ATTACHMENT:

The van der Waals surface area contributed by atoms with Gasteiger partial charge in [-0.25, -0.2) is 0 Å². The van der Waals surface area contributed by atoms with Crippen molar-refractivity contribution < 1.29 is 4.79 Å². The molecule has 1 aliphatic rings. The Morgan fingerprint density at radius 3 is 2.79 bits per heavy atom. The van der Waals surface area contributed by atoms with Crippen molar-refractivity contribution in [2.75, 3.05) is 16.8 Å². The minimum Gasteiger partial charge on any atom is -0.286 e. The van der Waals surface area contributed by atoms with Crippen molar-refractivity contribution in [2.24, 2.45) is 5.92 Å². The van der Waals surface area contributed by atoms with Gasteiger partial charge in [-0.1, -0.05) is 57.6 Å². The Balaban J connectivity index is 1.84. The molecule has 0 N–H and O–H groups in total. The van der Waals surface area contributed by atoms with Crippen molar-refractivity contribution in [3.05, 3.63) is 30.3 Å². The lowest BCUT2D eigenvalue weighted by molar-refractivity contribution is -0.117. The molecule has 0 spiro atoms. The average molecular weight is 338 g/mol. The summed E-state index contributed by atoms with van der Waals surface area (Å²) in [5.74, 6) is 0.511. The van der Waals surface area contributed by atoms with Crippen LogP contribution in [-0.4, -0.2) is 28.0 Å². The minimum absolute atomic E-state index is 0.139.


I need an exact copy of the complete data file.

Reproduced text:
The van der Waals surface area contributed by atoms with Gasteiger partial charge in [-0.25, -0.2) is 0 Å². The van der Waals surface area contributed by atoms with Crippen molar-refractivity contribution < 1.29 is 4.79 Å². The molecule has 1 aliphatic rings. The Morgan fingerprint density at radius 3 is 2.79 bits per heavy atom. The van der Waals surface area contributed by atoms with Crippen molar-refractivity contribution in [2.75, 3.05) is 16.8 Å². The minimum Gasteiger partial charge on any atom is -0.286 e. The van der Waals surface area contributed by atoms with Crippen molar-refractivity contribution in [2.24, 2.45) is 5.92 Å². The van der Waals surface area contributed by atoms with Gasteiger partial charge in [-0.1, -0.05) is 57.6 Å². The Balaban J connectivity index is 1.84. The molecule has 0 N–H and O–H groups in total. The van der Waals surface area contributed by atoms with Crippen molar-refractivity contribution in [3.05, 3.63) is 30.3 Å². The lowest BCUT2D eigenvalue weighted by molar-refractivity contribution is -0.117. The molecule has 0 spiro atoms. The average molecular weight is 338 g/mol. The summed E-state index contributed by atoms with van der Waals surface area (Å²) in [5.74, 6) is 0.511. The van der Waals surface area contributed by atoms with Crippen LogP contribution in [-0.4, -0.2) is 28.0 Å². The minimum absolute atomic E-state index is 0.139.